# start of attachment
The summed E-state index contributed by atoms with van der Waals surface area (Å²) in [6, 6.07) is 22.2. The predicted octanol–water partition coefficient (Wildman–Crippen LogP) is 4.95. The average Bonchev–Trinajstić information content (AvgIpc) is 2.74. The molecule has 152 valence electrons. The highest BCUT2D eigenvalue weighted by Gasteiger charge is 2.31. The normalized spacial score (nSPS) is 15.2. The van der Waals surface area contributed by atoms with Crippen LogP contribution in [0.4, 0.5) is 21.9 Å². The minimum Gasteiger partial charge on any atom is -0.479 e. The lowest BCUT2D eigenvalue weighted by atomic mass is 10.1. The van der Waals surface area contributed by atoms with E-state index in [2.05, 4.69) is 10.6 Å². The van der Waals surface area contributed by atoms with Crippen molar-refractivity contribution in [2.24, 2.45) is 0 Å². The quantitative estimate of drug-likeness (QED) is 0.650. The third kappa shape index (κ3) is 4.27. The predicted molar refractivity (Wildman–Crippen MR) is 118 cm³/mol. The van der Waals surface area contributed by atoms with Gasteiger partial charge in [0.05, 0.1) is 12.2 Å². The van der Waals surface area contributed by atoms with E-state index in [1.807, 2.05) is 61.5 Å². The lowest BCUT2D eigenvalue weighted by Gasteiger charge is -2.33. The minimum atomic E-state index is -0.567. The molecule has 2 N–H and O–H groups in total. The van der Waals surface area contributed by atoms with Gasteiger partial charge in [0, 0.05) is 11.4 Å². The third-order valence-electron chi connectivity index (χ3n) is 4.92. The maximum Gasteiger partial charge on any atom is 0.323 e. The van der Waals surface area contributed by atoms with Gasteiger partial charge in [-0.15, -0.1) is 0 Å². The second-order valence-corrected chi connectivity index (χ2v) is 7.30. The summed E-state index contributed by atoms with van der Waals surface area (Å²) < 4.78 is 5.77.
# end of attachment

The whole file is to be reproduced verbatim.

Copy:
The summed E-state index contributed by atoms with van der Waals surface area (Å²) in [6, 6.07) is 22.2. The predicted octanol–water partition coefficient (Wildman–Crippen LogP) is 4.95. The average Bonchev–Trinajstić information content (AvgIpc) is 2.74. The molecule has 152 valence electrons. The highest BCUT2D eigenvalue weighted by Gasteiger charge is 2.31. The normalized spacial score (nSPS) is 15.2. The van der Waals surface area contributed by atoms with Crippen LogP contribution in [0.4, 0.5) is 21.9 Å². The minimum Gasteiger partial charge on any atom is -0.479 e. The lowest BCUT2D eigenvalue weighted by atomic mass is 10.1. The van der Waals surface area contributed by atoms with E-state index in [2.05, 4.69) is 10.6 Å². The van der Waals surface area contributed by atoms with Crippen molar-refractivity contribution in [2.24, 2.45) is 0 Å². The quantitative estimate of drug-likeness (QED) is 0.650. The third kappa shape index (κ3) is 4.27. The predicted molar refractivity (Wildman–Crippen MR) is 118 cm³/mol. The van der Waals surface area contributed by atoms with Gasteiger partial charge in [0.05, 0.1) is 12.2 Å². The van der Waals surface area contributed by atoms with E-state index in [1.807, 2.05) is 61.5 Å². The lowest BCUT2D eigenvalue weighted by Gasteiger charge is -2.33. The minimum atomic E-state index is -0.567. The molecule has 2 N–H and O–H groups in total. The van der Waals surface area contributed by atoms with Gasteiger partial charge in [0, 0.05) is 11.4 Å². The third-order valence-electron chi connectivity index (χ3n) is 4.92. The maximum Gasteiger partial charge on any atom is 0.323 e. The van der Waals surface area contributed by atoms with Gasteiger partial charge in [-0.15, -0.1) is 0 Å². The second-order valence-corrected chi connectivity index (χ2v) is 7.30. The summed E-state index contributed by atoms with van der Waals surface area (Å²) < 4.78 is 5.77.